Puzzle deepens over no-man’s KICC land
The land on which the Kenyatta International Convention Centre (KICC) building stands, is classified as un-allocated public land with no legal owners.
A parliamentary committee yesterday heard that the land is not owned by any entity and efforts by the KICC management to own it have been futile, due to numerous court cases filed by individuals claiming ownership.
Appearing before the Public Investment Committee (PIC), KICC Chief Executive Officer Nana Gecaga said the management had reached a deadlock and could not register the title deeds of the said piece of land.
“We have tried everything we can including seeking legal redress to no success. We have reached a deadlock,” Gecaga told the committee which is chaired by Mvita MP Abdulswamad Nassir.
Auditor General Nancy Gathungu in her report says that the parcel is not owned by the State corporation that manages the building.
Gathungu says the title deed for the 28-storey building is not registered in the name of KICC, which is a State Corporation under the Tourism ministry.
While Gecaga said that the title deed had been registered under the National Treasury in trust for the Ministry of Tourism, the National Lands Commission (NLC), the former ruling party Kanu and a Mr Amstrong Kasuku are claiming the land’s ownership.
Gecaga said Kasuku has since moved to court claiming ownership of the land where the Garden Square restaurant stands; he owns the restaurant.
Kasuku says that he was allocated the piece of land by former President Daniel Moi in the early 90s.
The High Court ordered a stay and directed that the rent be deposited with the court pending the determination of the suit.
On its part, the NLC says that the property is public land and hence under its jurisdiction-a matter that has since been taken to court.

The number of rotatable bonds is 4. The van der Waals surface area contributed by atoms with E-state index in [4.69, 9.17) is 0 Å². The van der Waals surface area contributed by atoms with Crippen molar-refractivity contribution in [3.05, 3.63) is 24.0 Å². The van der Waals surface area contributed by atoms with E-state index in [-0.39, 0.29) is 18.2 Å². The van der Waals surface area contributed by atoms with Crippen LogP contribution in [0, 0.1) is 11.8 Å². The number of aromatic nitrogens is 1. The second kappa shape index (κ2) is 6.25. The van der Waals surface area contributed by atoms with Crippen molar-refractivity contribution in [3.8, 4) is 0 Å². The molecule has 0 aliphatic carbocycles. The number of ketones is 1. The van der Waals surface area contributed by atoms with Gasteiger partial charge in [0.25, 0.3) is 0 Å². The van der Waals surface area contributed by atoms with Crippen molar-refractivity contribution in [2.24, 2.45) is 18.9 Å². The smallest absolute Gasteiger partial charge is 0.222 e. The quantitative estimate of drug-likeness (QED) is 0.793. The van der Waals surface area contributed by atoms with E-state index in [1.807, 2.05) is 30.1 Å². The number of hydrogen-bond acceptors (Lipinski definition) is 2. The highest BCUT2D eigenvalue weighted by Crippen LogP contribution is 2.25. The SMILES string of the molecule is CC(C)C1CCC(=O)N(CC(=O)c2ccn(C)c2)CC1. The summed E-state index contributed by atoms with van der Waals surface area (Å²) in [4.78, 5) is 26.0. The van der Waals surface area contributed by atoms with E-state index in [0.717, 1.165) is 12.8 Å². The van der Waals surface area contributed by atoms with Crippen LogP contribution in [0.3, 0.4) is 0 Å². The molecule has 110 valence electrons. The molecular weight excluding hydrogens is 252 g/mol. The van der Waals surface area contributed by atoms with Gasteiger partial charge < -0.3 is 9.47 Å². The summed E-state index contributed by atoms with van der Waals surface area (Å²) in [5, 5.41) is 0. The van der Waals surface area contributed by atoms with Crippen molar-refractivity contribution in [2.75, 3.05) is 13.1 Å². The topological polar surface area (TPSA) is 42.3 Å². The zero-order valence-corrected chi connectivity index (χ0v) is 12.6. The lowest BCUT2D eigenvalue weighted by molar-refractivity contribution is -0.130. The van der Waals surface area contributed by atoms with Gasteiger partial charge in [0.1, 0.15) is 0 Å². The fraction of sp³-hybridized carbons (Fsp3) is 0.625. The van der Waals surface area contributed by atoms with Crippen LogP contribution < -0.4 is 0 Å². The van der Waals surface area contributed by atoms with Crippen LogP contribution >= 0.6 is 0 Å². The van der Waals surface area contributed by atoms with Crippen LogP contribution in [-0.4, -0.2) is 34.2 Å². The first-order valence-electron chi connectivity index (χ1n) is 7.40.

Ruaraka MP T. J Kajwang sought to know on what grounds Kanu was claiming ownership since there was no documentation to prove the same.
“It is strange that the former ruling party is claiming ownership of the land but are not giving anything as prove,” Kajwang said.
Gecaga said the management welcomed the assistance offered by Parliament to have the matter resolved and have the ownership of the land in question given to the rightful owners.
According to the auditor, the identity of the entity in whose name the title deed of the land is registered has not been revealed in the public auditor’s report for 2018/19.The land is valued at Sh2.29 billion.
The protracted dispute for the KICC land has been on for many years after Kanu exited power.
Kanu was kicked out of KICC in 2013 through what then Tourism and Information Minister Raphael Tuju termed an Executive Order.
The political party has maintained KICC in its list the property -as one of its assets in documents filed with the Registrar of Political Parties.
The auditor says that in the documents filed with the Registrar of the Political Partie, the land is registered under the name of Peter Oloo Aringo who was once Kanu Secretary General.
Commissioned 54 years ago, KICC has grown to be Africa’s premier destination for conferences and tourism exhibitions.
The conference centre was turned into a parastatal under the Ministry of Tourism and refurbished using money from the Treasury.
It hosts several government offices, including those of Senators. And in fresh revelations, Gathungu says that the State Corporation managing KICC had not included in its financial statements the parking area as part of its land.
The courtyard on which Kenya’s first President Jomo Kenyatta’s monument stands is also missing in KICC books, deepening the land ownership mystery.
“Further, the land on which Garden Square Restaurant stands is in dispute between KICC and the County Government of Nairobi,” she says.
The auditor says that despite a letter from the Chief of Staff and Head of Public Service Joseph Kinyua to the Lands Cabinet Secretary clarifying that the land in dispute had since been gazetted as a national monument and a part of KICC, the management had not acquired a title deed.